Patrol teams to visit ATMs during the nights to check if security guards are awake and alert
The city police on Thursday instructed banks to spruce up security systems at ATMs. They contend that most of the 3,000 ATMs in Chennai lack proper guards and secure access systems.
Since the shocking incident of the 44-year-old woman being attacked inside an ATM in Bangalore came to light, the city police have been holding meetings with bank officials and sending out broad guidelines that they hope the banks and the security agencies, to which ATM security is outsourced, will implement.
Residents however point out that ATM security faces several challenges — absence of trained security guards, lack of a secure access system and non-functional CCTV cameras. They recall that in recent years, some ATMs in the city have been vandalised.
In September, three drunken men damaged two ATMs in Triplicane after picking a fight with a security guard.
R. Jayasekhar, a retired bank official and resident of Madipakkam, said the biggest concern was that entry to ATMs was not secure. Though several ATMs have restricted access, requiring a card swipe for entry, the facility in most of them is under repair. “The security guard is away or asleep most times,” he said.
Ranjitha Sivapathy, a sales employee with a firm in Cathedral road, said she avoids using ATMs in the suburbs mainly because they are dimly-lit and have no guards.
Lack of trained security guards is a concern too. With only a few banks insisting on an age proof and medical certificate for recruiting the guards, it is easy to get the job.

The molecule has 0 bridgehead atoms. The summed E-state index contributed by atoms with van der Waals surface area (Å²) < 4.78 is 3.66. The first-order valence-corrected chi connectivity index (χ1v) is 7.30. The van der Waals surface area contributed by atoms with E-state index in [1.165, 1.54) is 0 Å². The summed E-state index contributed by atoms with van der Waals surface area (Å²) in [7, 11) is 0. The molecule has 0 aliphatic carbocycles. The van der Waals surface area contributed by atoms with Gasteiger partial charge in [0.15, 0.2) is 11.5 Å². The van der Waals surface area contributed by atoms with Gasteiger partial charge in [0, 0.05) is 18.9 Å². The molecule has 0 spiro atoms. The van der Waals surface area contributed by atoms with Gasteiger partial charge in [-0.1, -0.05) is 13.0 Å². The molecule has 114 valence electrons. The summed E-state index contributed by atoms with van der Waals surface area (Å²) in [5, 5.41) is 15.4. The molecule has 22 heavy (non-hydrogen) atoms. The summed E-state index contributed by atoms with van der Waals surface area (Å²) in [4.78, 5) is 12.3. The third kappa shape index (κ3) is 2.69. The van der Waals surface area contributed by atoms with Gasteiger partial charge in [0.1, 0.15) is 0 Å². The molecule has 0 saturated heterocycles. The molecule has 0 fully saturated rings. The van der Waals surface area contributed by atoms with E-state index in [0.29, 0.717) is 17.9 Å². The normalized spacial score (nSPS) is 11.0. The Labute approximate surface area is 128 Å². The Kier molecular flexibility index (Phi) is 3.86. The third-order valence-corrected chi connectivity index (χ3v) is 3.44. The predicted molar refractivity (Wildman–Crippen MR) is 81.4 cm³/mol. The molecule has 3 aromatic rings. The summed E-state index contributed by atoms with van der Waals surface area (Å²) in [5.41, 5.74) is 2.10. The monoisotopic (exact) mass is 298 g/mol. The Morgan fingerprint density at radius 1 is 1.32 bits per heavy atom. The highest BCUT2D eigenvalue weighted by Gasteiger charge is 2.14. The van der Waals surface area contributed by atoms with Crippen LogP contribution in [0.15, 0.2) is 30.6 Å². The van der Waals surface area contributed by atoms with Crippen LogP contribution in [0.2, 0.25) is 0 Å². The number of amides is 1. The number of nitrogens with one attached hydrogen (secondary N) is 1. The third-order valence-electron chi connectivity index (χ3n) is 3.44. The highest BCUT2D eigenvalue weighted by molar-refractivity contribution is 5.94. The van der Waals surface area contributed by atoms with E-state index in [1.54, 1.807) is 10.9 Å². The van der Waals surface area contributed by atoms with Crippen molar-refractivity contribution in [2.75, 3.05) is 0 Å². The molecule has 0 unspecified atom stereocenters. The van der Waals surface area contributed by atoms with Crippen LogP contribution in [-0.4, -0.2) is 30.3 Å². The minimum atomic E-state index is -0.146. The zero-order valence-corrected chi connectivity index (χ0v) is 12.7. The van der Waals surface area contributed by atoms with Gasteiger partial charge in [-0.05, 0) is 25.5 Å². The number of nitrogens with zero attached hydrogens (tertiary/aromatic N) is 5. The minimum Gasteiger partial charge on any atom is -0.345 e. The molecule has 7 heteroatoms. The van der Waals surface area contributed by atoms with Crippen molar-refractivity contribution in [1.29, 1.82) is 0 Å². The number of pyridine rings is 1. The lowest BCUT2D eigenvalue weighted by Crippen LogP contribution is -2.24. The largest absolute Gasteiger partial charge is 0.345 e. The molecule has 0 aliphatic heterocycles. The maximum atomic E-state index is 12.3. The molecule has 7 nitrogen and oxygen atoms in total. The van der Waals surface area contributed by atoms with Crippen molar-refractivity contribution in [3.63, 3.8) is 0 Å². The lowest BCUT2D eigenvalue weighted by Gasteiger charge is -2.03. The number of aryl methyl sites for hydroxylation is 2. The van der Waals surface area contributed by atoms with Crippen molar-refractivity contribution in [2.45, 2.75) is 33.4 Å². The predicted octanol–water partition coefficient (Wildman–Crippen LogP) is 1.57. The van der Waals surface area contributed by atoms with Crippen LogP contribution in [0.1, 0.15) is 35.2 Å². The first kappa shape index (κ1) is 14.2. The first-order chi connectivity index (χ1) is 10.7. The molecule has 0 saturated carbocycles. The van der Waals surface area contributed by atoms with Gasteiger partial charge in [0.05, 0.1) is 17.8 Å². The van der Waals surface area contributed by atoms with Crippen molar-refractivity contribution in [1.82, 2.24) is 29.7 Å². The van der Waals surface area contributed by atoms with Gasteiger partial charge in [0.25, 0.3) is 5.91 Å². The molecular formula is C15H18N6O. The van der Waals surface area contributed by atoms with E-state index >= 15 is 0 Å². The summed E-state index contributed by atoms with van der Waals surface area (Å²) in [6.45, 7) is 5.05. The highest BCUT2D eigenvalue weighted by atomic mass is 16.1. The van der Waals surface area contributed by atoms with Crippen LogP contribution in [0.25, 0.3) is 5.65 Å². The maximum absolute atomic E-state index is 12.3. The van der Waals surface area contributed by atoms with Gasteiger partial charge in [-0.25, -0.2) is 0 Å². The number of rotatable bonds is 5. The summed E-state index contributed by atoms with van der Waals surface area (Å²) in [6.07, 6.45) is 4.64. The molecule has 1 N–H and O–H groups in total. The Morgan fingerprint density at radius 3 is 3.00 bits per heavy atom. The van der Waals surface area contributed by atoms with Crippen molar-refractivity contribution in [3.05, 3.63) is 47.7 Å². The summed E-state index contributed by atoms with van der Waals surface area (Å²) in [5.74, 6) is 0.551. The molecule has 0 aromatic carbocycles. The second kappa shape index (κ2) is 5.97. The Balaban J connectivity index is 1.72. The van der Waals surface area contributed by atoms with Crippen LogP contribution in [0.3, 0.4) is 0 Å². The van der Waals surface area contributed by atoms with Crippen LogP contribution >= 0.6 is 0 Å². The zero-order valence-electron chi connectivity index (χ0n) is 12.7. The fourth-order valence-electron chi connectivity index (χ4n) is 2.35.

Divya Murali, Indian Security Services, said when ATMs started mushrooming a few years ago, there were at least 70 security agencies in the city that provided training but now, there are hardly ten. Security agencies claim to impart three-day training to the guards. But none of the guards interviewed said they had received any training.
Some guards have the fear of getting assaulted. “During nights when drunken men come here and get abusive, I don’t know what to do,” said R. Nedumaran (71), an ATM security guard in R. A. Puram.
State Bank of India officials said they have instructed security guards at ATMs not to permit people wearing masks and helmets to enter ATMs.
“We also request elderly people to take someone along when they access ATMs in remote areas,” an official said.
The police said patrol teams will visit ATMs during the nights to check if security guards are awake and alert. Banks have to ensure that their access systems in ATMs allow only persons with a proper bank card into the ATM cell, said an officer.